In the 5th century in Christianity, there were many developments which led to further fracturing of the State church of the Roman Empire. Emperor Theodosius II called two synods in Ephesus, one in 431 and one in 449, that addressed the teachings of Patriarch of Constantinople Nestorius and similar teachings. Nestorius had taught that Christ's divine and human nature were distinct persons, and hence Mary was the mother of Christ but not the mother of God. The Council rejected Nestorius' view causing many churches, centered on the School of Edessa, to a Nestorian break with the imperial church. Persecuted within the Roman Empire, many Nestorians fled to Persia and joined the Sassanid Church thereby making it a center of Nestorianism. By the end of the 5th century, the global Christian population was estimated at 10-11 million. In 451 the Council of Chalcedon was held to clarify the issue further. The council ultimately stated that Christ's divine and human nature were separate but both part of a single entity, a viewpoint rejected by many churches who called themselves miaphysites. The resulting schism created a communion of churches, including the Armenian, Syrian, and Egyptian churches, that is today known as Oriental Orthodoxy. In spite of these schisms, however, the imperial church still came to represent the majority of Christians within the Roman Empire.
In 9th-century Christianity, Charlemagne was crowned as Holy Roman Emperor, which continued the Photian schism.
By the 10th century, Christianity had spread throughout much of Europe and Asia. The Church in England was becoming well established, with its scholarly monasteries, and the Roman Church and the Eastern Orthodox Church were continuing their separation, ultimately culminating in the Great Schism.
Christianity in the 11th century is marked primarily by the Great Schism of the Church, which formally divided the State church of the Roman Empire into Eastern (Greek) and Western (Latin) branches.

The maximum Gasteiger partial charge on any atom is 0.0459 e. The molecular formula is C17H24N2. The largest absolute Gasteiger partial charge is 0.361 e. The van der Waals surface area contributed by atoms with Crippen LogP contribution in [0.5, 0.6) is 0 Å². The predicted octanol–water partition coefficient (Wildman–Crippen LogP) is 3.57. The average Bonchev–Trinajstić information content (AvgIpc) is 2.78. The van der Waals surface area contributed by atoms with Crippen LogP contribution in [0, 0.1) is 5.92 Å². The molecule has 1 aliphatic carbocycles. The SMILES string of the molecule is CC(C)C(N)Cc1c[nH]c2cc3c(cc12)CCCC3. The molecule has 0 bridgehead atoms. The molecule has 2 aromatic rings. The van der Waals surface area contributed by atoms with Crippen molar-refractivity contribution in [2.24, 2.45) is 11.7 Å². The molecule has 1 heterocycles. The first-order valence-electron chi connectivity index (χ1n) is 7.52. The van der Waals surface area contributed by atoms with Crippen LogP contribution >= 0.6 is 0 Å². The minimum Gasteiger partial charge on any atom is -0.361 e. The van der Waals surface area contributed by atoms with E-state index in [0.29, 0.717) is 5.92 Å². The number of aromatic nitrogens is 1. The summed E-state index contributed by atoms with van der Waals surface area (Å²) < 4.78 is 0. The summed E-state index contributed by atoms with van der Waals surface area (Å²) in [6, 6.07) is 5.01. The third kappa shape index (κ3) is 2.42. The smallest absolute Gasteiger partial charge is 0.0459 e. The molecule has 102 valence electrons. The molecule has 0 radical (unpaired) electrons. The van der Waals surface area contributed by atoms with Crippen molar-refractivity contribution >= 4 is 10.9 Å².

The following outline is provided as an overview of and topical guide to Christianity:
Christianity became the official religion of the Roman Empire when Emperor Theodosius I issued the Edict of Thessalonica in 380, which recognized the catholic orthodoxy of Nicene Christians in the Great Church as the Roman Empire's state religion. Most historians refer to the Nicene church associated with emperors in a variety of ways: as the catholic church, the orthodox church, the imperial church, the imperial Roman church, or the Byzantine church, although some of those terms are also used for wider communions extending outside the Roman Empire. The Eastern Orthodox Church, Oriental Orthodoxy, and the Catholic Church, all claim to stand in continuity from the Nicene church to which Theodosius granted recognition.
The history of Eastern Orthodox Christian theology begins with the life of Jesus and the forming of the Christian Church. Major events include the Chalcedonian schism of 451 with the Oriental Orthodox miaphysites, the Iconoclast controversy of the 8th and 9th centuries, the Photian schism (863-867), the Great Schism between East and West, and the Hesychast controversy. The period after the end of the Second World War in 1945 saw a re-engagement with the Greek, and more recently Syriac Fathers that included a rediscovery of the theological works of St. Gregory Palamas, which has resulted in a renewal of Orthodox theology in the 20th and 21st centuries.
The Church Fathers, Early Church Fathers, Christian Fathers, or Fathers of the Church were ancient and influential Christian theologians and writers who established the intellectual and doctrinal foundations of Christianity. The historical period in which they worked became known as the Patristic Era and spans approximately from the late 1st to mid-8th centuries, flourishing in particular during the 4th and 5th centuries, when Christianity was in the process of establishing itself as the state church of the Roman Empire.
The Eastern Orthodox Church is opposed to the Roman Catholic doctrine of papal supremacy. While not denying that primacy does exist for the Bishop of Rome, Eastern Orthodox Christians argue that the tradition of Rome's primacy in the early Church was not equivalent to the current doctrine of supremacy.